Students and parents of Bermudian Springs School District addressed the school board on Tuesday evening, with some speaking for and others against restoring the five-day school schedule. No board action was taken related to the issue.
Several people mentioned a survey recently completed by many of the students and teachers in which a majority said they preferred to remain on a hybrid schedule. At the meeting nearly twice as many speakers pushed for returning than advocated for continuing the hybrid model.
Some proponents of immediately reopening the schools said that they suspect late mornings and more time for video games are key motivations for those who support the hybrid schedule.
Steve Gautsch said technological issues have made learning from home problematic, as students struggle with issues from notification problems to slow screen responses. He said issues with Canvas have made it difficult for students to find everything they need and made suggestions to the board. He asked that the schools reopen with a regular schedule.
Stacia Talkington said she switched her four children’s enrollment from Bermudian Springs to cyber school due to a difference in quality and for the ability for them to receive consistent live instruction.
“I pray that in the fall we can return to school as normal,” she said. “My kids are getting an excellent education, but they are missing out on the social element that face-to-face school provides. I am well aware that and I know that that is a struggle for them, particularly the older kids. I would also plead with you to take a look at the hybrid model, if that’s a concern that our kids aren’t being prepared for time management and what college might look like, then I would suggest that we look at that for the future.”
“The reasons could be anything from sleeping in to resignation,” said Lori Snyder, a parent of two high school students. “I understand that returning them this late in the year may not make sense to some. But if it really wasn’t a consideration, why was it discussed as if it was? Entertaining the idea of even May would not be too late. And if not now, then when is there an urgency?”
Snyder also questioned mask requirements. “Our society is so fixated on COVID edicts that it forgets to be human,” she said.
Isaac Talkington said he was a Bermudian student until 9th grade but switched to cyber school this year. He said he wants to return to school in the fall for his junior year on a normal schedule and without masks. He feels the isolation is more harmful than the risks.
Others opposed fully reopening the schools, citing issues with mask compliance among the student body, fears of spreading the disease to their family or community, and disrupting the current schedule.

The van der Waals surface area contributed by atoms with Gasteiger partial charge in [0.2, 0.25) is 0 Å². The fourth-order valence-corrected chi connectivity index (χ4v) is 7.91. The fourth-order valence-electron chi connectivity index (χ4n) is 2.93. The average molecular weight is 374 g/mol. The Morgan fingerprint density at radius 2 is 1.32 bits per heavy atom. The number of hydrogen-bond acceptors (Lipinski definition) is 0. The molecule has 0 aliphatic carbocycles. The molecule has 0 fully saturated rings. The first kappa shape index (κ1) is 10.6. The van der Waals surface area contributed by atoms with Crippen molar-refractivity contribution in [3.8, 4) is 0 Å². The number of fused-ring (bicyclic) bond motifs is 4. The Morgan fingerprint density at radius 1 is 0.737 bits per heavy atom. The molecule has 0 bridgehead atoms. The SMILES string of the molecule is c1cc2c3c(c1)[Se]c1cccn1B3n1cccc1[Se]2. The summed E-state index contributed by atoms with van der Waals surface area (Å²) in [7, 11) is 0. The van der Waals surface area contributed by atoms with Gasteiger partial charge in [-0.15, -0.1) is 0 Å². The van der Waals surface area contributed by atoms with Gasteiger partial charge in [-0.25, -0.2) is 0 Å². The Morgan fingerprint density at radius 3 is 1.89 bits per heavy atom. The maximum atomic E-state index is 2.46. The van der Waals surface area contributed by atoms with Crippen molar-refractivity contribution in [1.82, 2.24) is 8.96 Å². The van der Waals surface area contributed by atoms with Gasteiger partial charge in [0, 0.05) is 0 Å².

Molly Karam, freshman class president and the student who organized the survey, advocated for remaining on a hybrid schedule.
The survey had a participation rate of about 70 percent of students and about 80 percent of teachers, Karam said. Of those, about 60 percent of students and about 70 percent of teachers wanted to remain on a hybrid schedule.
“This is so important to note simply because we’re the ones going back to school, and we’re the ones who will be on the front lines,” Karam said.
Some also addressed the criticism about developing lazy or unsustainable habits.
Karam said that she does not believe students can properly distance in the high school, or that the school could enforce restrictions.
“I have personally lost three family members to COVID,” she said. “I have seen what this virus can do to people. I would not wish this on any family, especially our Bermudian family.”
Greta Hailey, a freshman, urged the school to maintain the hybrid schedule to keep the Bermudian community safe. Noting that othoer schools may return to more normal schedules, Hailey asked the board to consider the district’s situation rather than simply copying others’ solutions.
“I want to also make it very clear that I do not like the hybrid schedule because I like to sleep in,” Hailey said. “I like it because I get to be on my own time during a stressful situation and it helps me focus on my schoolwork and myself, and not stress over so many other things.”
Chris Young, a parent of two Bermudian high school students, also wanted to keep a hybrid schedule.
Young said that while he agreed hybrid school wasn’t “the most ideal way of learning,” the district was looking at a significant issue that “requires a global perspective.”
He noted that over 62 percent of the students are involved in extracurricular activities, with many children in social activities such as athletics and theater.
“What I see there is pushing through and finding those social things that can still try and manifest themselves,” Young said. Young said his children participated in sports. “They were successful, and the main reason they were successful is because of the protocols that went into place and because the hybrid model was allowed to continue.”
Young also complimented students who spoke for both sides.
“I think it’s outstanding that we have the students both for and against this speaking on their behalves,” Young said. “That shows incredible diligence. It shows incredible respect. It shows incredible virtue in all of their characters, so I think that’s something that should be commended. Healthy debate is good.”
Imari Scarbrough is a freelance journalist
Imari Scarbrough is a freelance journalist. She was a staff newspaper reporter for five years before becoming a freelancer in 2017. She has written on crime, environmental issues, severe weather events, local and regional government and more.
You can visit her website at ImariJournal.com.